"The student essay is a twitch in a void. A compressed outpouring of energy (if we’re lucky) that means nothing to no one. My friend and occasional collaborator Randy Bass has said that nowhere but school would we ask somebody to write something that nobody will ever read.

This is the primary reason I’ve integrated more and more public writing into my classes. I strive to instill in my students the sense that what they think and what they say and what they write matters — to me, to them, to their classmates, and through open access blogs and wikis, to the world.

In addition to making student writing public, I’ve also begun taking the words out of writing. Why must writing, especially writing that captures critical thinking, be composed of words? Why not images? Why not sound? Why not objects? The word text, after all, derives from the Latin textus, meaning that which is woven, strands of different material intertwined together. Let the warp be words and the weft be something else entirely.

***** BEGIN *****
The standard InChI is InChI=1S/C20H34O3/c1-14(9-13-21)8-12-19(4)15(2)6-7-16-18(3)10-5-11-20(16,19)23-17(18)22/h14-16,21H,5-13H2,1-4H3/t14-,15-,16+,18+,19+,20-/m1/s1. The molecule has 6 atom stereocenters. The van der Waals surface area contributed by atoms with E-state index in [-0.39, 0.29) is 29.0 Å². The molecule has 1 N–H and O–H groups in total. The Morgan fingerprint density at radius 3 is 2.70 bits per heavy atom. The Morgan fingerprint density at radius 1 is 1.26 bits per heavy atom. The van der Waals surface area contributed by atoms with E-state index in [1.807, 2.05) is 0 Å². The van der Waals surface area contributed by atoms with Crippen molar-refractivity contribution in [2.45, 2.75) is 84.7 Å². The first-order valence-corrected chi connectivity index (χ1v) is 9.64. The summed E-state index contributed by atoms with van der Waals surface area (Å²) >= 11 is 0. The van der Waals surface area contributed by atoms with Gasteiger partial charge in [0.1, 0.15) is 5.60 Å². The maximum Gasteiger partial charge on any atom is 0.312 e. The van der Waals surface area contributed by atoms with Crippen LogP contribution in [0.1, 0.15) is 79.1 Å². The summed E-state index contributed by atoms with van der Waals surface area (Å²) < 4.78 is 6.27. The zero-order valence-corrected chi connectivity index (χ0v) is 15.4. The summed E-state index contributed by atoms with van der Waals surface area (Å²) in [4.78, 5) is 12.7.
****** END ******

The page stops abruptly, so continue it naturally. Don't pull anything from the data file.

With this in mind, I am moving away from asking students to write toward asking them to weave. To build, to fabricate, to design. I don’t want my students to become miniature scholars. I want them to be aspiring Rauschenbergs, assembling mixed media combines, all the while through their engagement with seemingly incongruous materials, developing a critical thinking practice about the process and the product."

[via: http://snarkmarket.com/blog/snarkives/books_writing_such/teaching_as_antiteaching_writing_as_antiwriting/ ]
teaching  learning  multimedia  tcsnmy  classideas  expression  criticalthinking  robertrauschenberg  process  mixedmedia  blogs  wikis  publicwriting  writing  education  marksample  2009  workinginpublic  teachingwriting  canon  cv  uncreativewriting 
march 2009 by robertogreco

Copy this bookmark:





to read